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Wall Street analysts are reacting negatively to the Securities and Exchange Commission's fraud lawsuit against Tesla CEO Elon Musk, which sent the automaker's stock sharply lower.

Why it matters: In the past year, Elon Musk has evolved from one of Tesla's biggest assets to one of its biggest risks.

What analysts are saying:

  • Brian Johnson, Barclays: "While Tesla may still have value as a niche automaker, the premium the shareholders have been willing to pay for future founder-driven business optionality is likely to dissipate."
  • Romit Shah, Nomura Instinet (who recently called Tesla "uninvestable"): "We believe that the removal of Mr. Musk as Chairman and CEO could have wide ranging impacts on the company, its brand, and its ability to raise funds."
  • Colin Langan, UBS: "Regardless of the outcome of the lawsuit, we continue to estimate Tesla will need to raise capital in 2019. Technically, Tesla could still raise capital despite the lawsuit against Musk; however, it may be more challenging if investors are concerned about Musk’s ongoing role at the company... Without Musk, investors may no longer be willing to continue funding a company that has never reported an annual profit."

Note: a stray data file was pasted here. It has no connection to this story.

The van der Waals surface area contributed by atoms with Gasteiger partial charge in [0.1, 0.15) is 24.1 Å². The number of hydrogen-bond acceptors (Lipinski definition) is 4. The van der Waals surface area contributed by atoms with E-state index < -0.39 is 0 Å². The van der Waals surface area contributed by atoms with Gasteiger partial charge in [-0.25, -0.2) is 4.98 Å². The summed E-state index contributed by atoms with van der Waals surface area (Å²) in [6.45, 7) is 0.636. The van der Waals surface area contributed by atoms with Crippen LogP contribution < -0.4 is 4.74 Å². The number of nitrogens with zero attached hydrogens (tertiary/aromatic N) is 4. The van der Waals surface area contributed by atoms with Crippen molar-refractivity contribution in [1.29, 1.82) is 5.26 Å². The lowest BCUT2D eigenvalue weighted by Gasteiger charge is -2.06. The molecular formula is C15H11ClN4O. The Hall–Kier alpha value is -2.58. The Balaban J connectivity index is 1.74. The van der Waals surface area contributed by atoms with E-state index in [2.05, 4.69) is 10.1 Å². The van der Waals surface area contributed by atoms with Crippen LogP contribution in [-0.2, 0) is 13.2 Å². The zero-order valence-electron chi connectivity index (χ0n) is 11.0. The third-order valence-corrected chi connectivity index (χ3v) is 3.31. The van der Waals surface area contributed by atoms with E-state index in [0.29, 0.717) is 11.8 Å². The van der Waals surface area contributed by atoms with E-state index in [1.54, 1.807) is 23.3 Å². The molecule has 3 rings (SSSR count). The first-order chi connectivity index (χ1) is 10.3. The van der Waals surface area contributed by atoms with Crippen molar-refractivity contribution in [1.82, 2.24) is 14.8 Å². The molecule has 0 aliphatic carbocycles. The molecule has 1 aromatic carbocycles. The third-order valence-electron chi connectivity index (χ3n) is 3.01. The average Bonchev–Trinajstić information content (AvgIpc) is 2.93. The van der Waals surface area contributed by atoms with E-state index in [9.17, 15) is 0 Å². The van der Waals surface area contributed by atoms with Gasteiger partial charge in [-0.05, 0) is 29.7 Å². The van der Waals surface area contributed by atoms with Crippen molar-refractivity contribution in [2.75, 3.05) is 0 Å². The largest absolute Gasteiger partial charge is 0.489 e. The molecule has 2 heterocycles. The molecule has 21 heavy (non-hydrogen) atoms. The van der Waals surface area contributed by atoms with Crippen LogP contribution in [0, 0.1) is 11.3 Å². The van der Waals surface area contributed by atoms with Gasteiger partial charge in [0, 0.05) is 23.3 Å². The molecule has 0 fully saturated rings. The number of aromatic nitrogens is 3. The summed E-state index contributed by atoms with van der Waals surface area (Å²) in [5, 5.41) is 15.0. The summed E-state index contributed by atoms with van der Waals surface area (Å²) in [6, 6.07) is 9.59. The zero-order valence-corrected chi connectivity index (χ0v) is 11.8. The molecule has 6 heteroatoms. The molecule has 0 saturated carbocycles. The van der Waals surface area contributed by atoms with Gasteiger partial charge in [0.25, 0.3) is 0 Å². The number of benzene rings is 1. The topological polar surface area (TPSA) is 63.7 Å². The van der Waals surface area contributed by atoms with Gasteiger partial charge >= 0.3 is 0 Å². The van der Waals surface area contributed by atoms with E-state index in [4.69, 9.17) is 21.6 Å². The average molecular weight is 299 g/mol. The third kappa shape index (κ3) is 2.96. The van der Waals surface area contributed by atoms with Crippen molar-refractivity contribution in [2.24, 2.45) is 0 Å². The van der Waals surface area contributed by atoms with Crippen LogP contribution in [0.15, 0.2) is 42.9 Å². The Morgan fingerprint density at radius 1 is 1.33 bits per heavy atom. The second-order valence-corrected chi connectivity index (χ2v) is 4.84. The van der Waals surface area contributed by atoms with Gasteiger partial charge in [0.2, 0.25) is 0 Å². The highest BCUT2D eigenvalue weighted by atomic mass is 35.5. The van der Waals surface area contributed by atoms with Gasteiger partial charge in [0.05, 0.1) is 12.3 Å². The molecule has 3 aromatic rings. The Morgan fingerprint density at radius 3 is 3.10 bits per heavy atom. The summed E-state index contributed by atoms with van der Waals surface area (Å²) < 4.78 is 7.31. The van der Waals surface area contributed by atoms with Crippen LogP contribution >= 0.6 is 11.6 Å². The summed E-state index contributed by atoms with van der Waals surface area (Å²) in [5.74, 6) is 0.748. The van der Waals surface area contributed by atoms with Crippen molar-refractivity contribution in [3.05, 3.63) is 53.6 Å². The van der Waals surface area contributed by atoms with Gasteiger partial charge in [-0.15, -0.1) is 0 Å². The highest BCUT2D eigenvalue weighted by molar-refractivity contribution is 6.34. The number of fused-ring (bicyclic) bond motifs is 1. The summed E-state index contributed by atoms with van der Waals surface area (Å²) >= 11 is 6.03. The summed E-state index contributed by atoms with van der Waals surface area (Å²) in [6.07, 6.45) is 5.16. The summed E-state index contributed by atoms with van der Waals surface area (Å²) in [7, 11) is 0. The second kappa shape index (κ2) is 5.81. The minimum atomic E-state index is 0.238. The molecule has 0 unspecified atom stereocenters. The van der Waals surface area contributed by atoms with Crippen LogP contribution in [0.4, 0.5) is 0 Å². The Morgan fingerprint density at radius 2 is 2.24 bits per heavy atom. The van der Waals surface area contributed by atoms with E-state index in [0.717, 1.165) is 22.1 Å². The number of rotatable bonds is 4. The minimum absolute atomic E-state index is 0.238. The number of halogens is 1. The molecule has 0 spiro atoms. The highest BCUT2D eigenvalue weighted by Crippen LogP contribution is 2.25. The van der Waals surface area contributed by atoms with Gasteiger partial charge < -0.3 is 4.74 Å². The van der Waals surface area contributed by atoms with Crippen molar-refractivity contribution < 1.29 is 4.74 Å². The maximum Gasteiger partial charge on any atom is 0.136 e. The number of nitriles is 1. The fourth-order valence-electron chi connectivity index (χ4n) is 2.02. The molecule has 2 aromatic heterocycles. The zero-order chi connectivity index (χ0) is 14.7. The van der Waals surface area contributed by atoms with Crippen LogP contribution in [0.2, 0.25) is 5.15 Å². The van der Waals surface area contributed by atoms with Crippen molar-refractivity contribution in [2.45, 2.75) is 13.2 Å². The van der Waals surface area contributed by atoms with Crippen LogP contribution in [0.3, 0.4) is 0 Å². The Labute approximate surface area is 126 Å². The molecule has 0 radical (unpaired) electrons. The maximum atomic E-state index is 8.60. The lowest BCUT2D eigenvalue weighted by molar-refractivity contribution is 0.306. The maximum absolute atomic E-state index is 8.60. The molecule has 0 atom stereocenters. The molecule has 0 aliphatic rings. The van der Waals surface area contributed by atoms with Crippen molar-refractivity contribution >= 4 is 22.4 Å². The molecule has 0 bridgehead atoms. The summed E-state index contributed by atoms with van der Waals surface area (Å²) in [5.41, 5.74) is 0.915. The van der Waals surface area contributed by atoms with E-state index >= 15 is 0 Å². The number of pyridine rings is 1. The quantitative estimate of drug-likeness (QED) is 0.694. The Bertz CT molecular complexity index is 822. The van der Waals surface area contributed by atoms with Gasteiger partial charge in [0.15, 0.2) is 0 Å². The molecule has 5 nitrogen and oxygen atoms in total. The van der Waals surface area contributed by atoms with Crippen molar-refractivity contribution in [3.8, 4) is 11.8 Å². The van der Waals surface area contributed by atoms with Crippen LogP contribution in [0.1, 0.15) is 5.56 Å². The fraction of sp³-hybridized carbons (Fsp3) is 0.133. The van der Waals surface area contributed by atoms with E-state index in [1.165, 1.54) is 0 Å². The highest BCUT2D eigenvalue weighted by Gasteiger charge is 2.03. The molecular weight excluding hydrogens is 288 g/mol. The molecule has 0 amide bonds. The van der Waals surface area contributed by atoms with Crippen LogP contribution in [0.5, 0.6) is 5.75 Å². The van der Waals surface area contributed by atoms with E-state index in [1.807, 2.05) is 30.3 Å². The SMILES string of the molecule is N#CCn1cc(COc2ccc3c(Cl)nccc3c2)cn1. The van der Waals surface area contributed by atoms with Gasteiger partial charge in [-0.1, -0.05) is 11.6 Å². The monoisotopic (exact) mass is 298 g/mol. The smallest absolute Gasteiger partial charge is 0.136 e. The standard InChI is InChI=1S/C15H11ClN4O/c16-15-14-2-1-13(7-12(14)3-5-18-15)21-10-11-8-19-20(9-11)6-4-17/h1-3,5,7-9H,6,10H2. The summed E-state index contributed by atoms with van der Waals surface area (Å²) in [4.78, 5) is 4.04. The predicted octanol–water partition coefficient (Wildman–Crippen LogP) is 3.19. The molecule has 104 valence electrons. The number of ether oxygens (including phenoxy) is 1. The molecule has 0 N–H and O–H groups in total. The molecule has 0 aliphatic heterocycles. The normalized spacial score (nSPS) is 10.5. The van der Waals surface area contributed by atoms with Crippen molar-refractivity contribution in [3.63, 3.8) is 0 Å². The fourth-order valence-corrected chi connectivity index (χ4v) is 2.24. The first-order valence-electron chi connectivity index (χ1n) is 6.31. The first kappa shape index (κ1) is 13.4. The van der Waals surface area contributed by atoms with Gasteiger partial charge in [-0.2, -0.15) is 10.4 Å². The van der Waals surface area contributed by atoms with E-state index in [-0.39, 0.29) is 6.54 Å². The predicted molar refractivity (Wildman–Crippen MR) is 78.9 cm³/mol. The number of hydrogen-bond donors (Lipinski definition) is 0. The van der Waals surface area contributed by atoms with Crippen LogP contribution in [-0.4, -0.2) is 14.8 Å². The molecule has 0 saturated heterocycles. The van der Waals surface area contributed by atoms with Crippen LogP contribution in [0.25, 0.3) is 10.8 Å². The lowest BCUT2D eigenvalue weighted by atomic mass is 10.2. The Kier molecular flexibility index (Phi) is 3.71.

• David Whiston, Morningstar Research: "We see immense key-man risk for the stock, as Tesla's fate is closely linked to Musk's actions. Should he leave the company, we would not be surprised to see the stock fall dramatically."

Go deeper: Elon Musk throws a Tesla tantrum by refusing to settle

Go deeper

Updated 6 hours ago - Politics & Policy

Coronavirus dashboard

Illustration: Aïda Amer/Axios

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President Trump speaking to reporters on South Lawn in July. Photo: Jabin Botsford/The Washington Post via Getty Images

President Trump told the New York Post on Thursday that he plans to deliver his Republican National Convention speech from the White House lawn, despite bipartisan criticism of the optics and legality of the location.

Why it matters: Previous presidents avoided blurring staged campaign-style events — like party conventions — with official business of governing on the White House premises, per Politico.

Fauci's guidance on pre-vaccine coronavirus treatments

Illustration: Aïda Amer/Axios

Antibody drugs and various medicine cocktails against the coronavirus are progressing and may provide some relief before vaccines.

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